There’s no denying that smartphones and tablets can capture good-quality photos but, when you want to get creative, there’s no beating a ‘proper’ camera. They’re tools that are literally designed for the job. The bigger decision is what sort of camera you should go for.
For simplicity and portability, there’s a lot to be said for a small point-and-shoot camera that you can slip into your daily bag or even a spare pocket. Most models have a respectable zoom range and a built-in flash, while some add a viewfinder that helps when composing shots under bright sunlight.
To add versatility, you’re better off with a ‘system’ camera. These have a separate body and interchangeable lenses, so you can mount the optic that’s best suited to the shooting scenario at hand. They start small, with mirrorless compact system cameras, whereas DSLRs tend to be more of a handful. That can be a good thing, as they often feel more comfortable and natural in the hand, and the reflex mirror gives you an unadulterated ‘through the lens’ image of what you’re shooting, via an optical viewfinder.
Whatever type of camera you go for, it needn’t be complicated. Let’s take a closer look at the best beginners’ options on the market right now.
It’s particularly easy to get up and running with the Nikon D3500. As well as an ‘intelligent’ fully automatic mode, there are wide-ranging scene modes and effects to choose from. More uniquely, there’s a Guide shooting mode, which serves as a kind of interactive photography course. There’s no shortage of quality either, with a high-performance 24.2MP image sensor and processor, a generous ISO (sensitivity) range, speedy 5fps maximum burst rate and a high-resolution LCD screen.
However, it’s not a touch-sensitive screen and lacks a tilt or pivot facility. Another drawback is that autofocus is relatively slow in live view and movie capture modes but, overall, the D3500 is currently the most appealing beginners’ camera on the market.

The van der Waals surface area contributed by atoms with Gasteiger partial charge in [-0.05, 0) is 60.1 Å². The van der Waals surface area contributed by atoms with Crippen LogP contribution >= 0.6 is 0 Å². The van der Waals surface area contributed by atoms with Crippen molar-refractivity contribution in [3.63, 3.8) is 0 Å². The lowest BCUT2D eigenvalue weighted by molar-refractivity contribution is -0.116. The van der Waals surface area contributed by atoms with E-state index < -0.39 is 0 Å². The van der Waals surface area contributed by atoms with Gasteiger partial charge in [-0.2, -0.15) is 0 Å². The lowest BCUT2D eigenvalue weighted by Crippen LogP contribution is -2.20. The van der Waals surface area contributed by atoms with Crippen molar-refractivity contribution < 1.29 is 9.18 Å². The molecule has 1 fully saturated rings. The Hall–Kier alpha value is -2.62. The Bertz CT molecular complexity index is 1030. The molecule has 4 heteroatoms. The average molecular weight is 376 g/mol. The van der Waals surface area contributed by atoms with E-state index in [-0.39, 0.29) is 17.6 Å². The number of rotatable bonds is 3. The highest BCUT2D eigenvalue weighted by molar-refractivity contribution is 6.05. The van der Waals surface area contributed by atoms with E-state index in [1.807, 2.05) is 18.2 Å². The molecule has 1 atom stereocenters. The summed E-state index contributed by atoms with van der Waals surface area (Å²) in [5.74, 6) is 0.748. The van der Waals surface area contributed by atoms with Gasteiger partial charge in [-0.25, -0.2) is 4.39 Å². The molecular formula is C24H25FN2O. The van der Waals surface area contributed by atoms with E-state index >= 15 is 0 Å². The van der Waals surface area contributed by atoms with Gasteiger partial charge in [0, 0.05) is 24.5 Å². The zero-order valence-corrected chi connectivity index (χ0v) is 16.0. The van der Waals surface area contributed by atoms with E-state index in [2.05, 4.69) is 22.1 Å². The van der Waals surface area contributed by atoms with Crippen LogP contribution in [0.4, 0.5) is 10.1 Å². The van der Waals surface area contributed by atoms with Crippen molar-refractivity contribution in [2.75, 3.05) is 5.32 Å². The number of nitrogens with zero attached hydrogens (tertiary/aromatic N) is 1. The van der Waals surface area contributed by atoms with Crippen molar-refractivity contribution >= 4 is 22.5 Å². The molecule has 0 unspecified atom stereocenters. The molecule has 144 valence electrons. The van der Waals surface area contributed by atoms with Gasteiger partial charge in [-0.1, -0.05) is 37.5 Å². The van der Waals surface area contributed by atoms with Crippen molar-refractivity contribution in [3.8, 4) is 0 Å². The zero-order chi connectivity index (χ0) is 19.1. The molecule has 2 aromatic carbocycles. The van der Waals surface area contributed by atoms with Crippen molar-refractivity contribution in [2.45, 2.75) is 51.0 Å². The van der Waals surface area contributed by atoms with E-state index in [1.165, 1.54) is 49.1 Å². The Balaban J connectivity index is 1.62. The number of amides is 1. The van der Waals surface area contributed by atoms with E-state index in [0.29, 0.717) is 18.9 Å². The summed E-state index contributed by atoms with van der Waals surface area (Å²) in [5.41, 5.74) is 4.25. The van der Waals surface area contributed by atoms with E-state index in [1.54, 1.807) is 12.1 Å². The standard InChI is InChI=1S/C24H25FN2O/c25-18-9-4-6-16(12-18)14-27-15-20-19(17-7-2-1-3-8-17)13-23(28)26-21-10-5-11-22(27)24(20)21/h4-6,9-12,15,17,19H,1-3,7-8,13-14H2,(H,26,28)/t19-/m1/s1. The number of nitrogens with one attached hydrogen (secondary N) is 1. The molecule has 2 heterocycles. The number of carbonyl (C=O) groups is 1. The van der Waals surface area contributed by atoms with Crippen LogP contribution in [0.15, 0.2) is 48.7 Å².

Despite being remarkably inexpensive for a DSLR kit that comes complete with camera body and zoom lens, the 4000D is capable of delivering lovely image quality. Full auto mode incorporates real-time ‘intelligent’ scene analysis, and there are plenty of scene modes and creative filters to choose from. There’s a built-in feature guide and a Creative Auto shooting mode that helps to bridge the gap between basic and more advanced modes.
For extra guidance, Canon also offers a Photo Companion app that you can download for Android or iOS. Overall, the 4000D is good value for money but the kit lens doesn’t feature optical stabiliaation, the continuous shooting speed is rather pedestrian, and the rear screen is relatively small and low in resolution.
Typical of Canon DSLRs, the 800D is easy to get to grips with. It has a very logical and highly intuitive interface, with an excellent Quick menu for accessing important settings via its fully articulated touchscreen. Like the 4000D, it also features a full auto shooting mode with intelligent scene analysis, a Creative Auto mode, and a Guided option for the menu system.
The menu system itself is rather more complex, and adds a number of custom settings, for tailoring the camera to your specific shooting requirements.
The autofocus systems are particularly impressive, with a 45-point AF module for shooting stills through the viewfinder, and a Dual Pixel AF image sensor that makes autofocus impressively fast and responsive for live view and movie capture, at least for a DSLR.
The kit lens is far superior to that of the cheaper 4000D, with silent STM (Stepping Motor) autofocus and the addition of image stabilisation.
Immaculately turned out in a choice of black, dark silver or champagne gold, the Fujifilm X-T100 is is one of Fujifilm’s latest compact system cameras. The impressive feature set includes high-resolution thrills all round, from the 24.2MP APS-C image sensor, to the 1,040k 3-way tilting touchscreen and the 2,360k electronic viewfinder. There’s also 4k UHD movie capture on the menu, although it’s limited to a disappointingly slow 15fps frame rate.
Further highlights include intelligent scene analysis and intelligent hybrid AF, which combines phase-detection and contrast-detection for fast yet consistently accurate performance. The 15-45mm kit lens is also a delight, delivering very good image quality while adding optical image stabilisation and power-zoom for smooth focal length transitions when shooting movies.